Engineering schools usually teach students to just design for function. This book completes that education by showing company engineers, and their managers, how to also design for low cost, design in high quality, enable Lean production with standardization, and design for fast ramps to stable production.
Of all of these goals, cost is the most misunderstood to the point that counterproductive policies can actually raise total cost. For example, pressuring engineers to lower "cost" but primarily quantifying only parts’ cost will encourage them to specify cheap parts, which will raise quality cost even more. Another cost myth is that cost can be easily reduced after design, but the book shows that 80% of cost is determined by design and that trying to reduce cost later drains resources from new product development and introduces many new variables that will delay product development and raise many other costs.
The book shows management how to structure new product development efforts so that design teams: (1) have enough multifunctional resources available early to work together in complete concurrent engineer teams and (2) have a higher proportion time up-front time to do a thorough design that avoids delays to fix things later and, paradoxically, gets products faster to paying customers.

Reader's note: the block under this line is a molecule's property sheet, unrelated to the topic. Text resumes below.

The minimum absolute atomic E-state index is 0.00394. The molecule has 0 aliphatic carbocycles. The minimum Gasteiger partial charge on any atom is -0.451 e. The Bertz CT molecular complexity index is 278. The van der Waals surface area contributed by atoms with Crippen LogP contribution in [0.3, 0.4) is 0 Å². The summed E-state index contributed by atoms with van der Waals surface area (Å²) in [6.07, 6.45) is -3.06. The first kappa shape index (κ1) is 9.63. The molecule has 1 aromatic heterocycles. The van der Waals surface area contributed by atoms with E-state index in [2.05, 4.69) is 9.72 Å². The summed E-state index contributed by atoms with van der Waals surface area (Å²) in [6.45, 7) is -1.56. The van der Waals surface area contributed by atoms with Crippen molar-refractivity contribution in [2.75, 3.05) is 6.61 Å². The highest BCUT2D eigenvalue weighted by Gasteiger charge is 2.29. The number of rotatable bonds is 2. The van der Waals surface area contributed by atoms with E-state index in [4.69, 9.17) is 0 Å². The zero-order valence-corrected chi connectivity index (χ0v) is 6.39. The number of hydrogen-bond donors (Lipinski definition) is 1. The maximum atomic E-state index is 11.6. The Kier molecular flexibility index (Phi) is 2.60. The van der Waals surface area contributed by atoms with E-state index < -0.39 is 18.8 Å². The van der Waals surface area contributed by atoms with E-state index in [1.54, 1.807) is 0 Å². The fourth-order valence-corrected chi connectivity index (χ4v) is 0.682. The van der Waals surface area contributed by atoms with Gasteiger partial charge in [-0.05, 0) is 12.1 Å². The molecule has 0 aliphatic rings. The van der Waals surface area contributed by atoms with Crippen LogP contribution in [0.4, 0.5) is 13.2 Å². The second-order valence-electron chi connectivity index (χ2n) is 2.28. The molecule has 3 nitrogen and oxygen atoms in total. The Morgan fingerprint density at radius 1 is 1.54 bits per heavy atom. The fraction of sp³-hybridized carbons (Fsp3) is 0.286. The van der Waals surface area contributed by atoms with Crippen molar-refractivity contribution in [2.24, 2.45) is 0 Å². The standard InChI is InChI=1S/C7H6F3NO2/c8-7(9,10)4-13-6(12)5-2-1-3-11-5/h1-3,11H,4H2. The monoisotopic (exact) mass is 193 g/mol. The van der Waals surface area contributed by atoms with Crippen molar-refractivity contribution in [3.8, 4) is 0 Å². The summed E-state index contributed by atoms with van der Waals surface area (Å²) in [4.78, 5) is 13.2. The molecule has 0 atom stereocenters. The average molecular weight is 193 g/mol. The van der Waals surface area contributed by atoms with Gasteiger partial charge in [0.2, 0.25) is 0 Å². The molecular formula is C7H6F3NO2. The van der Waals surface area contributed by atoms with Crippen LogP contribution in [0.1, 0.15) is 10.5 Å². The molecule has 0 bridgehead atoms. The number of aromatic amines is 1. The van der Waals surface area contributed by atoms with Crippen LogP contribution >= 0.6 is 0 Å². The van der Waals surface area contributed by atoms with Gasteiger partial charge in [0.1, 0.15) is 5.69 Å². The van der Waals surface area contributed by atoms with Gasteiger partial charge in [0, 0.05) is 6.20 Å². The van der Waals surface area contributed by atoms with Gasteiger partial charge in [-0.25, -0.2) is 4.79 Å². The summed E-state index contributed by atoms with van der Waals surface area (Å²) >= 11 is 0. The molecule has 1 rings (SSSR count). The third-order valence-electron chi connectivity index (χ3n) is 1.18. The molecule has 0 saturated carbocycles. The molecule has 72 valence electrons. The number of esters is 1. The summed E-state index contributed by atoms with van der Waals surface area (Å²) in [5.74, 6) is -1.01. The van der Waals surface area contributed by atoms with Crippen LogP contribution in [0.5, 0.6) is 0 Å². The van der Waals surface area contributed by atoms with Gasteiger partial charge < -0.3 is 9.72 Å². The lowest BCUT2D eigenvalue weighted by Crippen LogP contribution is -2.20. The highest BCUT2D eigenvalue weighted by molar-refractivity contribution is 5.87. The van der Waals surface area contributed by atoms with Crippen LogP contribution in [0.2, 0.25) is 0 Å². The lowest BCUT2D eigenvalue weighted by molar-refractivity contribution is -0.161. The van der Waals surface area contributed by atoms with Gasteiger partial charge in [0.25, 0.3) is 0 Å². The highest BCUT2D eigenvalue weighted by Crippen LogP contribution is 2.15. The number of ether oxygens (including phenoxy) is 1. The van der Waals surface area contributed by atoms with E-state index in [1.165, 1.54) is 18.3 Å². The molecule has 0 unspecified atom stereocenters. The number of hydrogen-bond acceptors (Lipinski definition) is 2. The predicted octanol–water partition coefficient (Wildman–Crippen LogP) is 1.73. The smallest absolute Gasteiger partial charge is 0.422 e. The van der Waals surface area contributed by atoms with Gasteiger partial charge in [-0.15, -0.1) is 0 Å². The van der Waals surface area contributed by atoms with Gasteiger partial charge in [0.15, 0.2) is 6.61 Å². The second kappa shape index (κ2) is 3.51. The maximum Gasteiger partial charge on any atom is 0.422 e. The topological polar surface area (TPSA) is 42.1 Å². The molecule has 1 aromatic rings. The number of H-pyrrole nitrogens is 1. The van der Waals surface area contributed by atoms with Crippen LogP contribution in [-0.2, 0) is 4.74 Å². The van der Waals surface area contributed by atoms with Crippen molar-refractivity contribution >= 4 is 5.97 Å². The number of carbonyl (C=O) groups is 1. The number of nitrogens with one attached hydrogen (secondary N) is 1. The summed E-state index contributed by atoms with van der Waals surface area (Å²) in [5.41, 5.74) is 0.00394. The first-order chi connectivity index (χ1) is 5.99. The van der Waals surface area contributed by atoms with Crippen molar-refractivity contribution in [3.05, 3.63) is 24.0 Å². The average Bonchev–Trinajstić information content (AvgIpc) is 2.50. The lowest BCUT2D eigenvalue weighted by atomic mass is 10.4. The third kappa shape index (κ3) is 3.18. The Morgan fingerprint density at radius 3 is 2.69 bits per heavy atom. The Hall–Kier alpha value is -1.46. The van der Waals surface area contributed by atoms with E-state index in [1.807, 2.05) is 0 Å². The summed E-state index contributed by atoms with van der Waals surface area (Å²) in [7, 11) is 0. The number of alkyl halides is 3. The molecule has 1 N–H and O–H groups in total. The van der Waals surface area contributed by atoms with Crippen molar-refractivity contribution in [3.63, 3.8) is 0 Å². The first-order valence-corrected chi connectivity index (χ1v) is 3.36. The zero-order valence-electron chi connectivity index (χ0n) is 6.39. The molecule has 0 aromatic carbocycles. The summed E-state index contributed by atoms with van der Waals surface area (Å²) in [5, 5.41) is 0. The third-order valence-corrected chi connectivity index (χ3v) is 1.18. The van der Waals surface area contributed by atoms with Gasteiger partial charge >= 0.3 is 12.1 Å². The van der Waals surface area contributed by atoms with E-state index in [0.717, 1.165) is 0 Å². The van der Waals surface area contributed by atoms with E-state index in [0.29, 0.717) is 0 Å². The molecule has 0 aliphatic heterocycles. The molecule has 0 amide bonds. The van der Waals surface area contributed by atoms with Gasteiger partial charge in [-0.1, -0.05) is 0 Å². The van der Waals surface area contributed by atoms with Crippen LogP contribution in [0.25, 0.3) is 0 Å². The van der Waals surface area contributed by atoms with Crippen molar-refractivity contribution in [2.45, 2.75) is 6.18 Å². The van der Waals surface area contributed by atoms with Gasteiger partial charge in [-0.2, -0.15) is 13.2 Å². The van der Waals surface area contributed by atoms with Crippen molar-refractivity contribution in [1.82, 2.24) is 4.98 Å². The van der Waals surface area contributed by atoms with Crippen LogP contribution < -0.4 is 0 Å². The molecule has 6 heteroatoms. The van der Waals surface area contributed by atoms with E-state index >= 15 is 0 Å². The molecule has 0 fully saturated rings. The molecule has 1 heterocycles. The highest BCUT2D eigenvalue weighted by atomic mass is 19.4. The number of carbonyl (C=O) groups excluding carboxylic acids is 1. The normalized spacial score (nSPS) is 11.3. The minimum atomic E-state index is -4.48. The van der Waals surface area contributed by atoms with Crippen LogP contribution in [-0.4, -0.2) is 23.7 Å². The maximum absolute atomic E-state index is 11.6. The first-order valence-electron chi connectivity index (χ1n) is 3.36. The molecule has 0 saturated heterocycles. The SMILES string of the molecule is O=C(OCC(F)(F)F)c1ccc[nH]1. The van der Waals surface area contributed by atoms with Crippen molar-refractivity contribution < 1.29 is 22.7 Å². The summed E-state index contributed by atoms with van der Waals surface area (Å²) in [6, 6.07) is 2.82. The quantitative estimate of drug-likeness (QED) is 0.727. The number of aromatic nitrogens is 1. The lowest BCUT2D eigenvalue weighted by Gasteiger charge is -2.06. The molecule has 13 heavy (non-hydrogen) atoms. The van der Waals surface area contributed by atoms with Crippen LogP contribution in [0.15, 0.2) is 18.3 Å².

A key element of this thorough up-front work is to optimize product architecture and develop families of products so that Lean production factories can quickly and easily build many standard product variations (build-to-order) and specials (mass customization).
How does your company determine product costs? What are your biggest barriers to fast product development?
Chris Harris recently co-authored a book titled Capitalizing on Lean Production Systems to Win New Business: Creating a Lean and Profitable New Product Portfolio, which can help an organization take its current Lean knowledge and translate it into a step-by-step methodology to win and launch new business. I asked Chris: “Why is it necessary to plan for new products in the context of a Lean enterprise system?” Here’s his answer: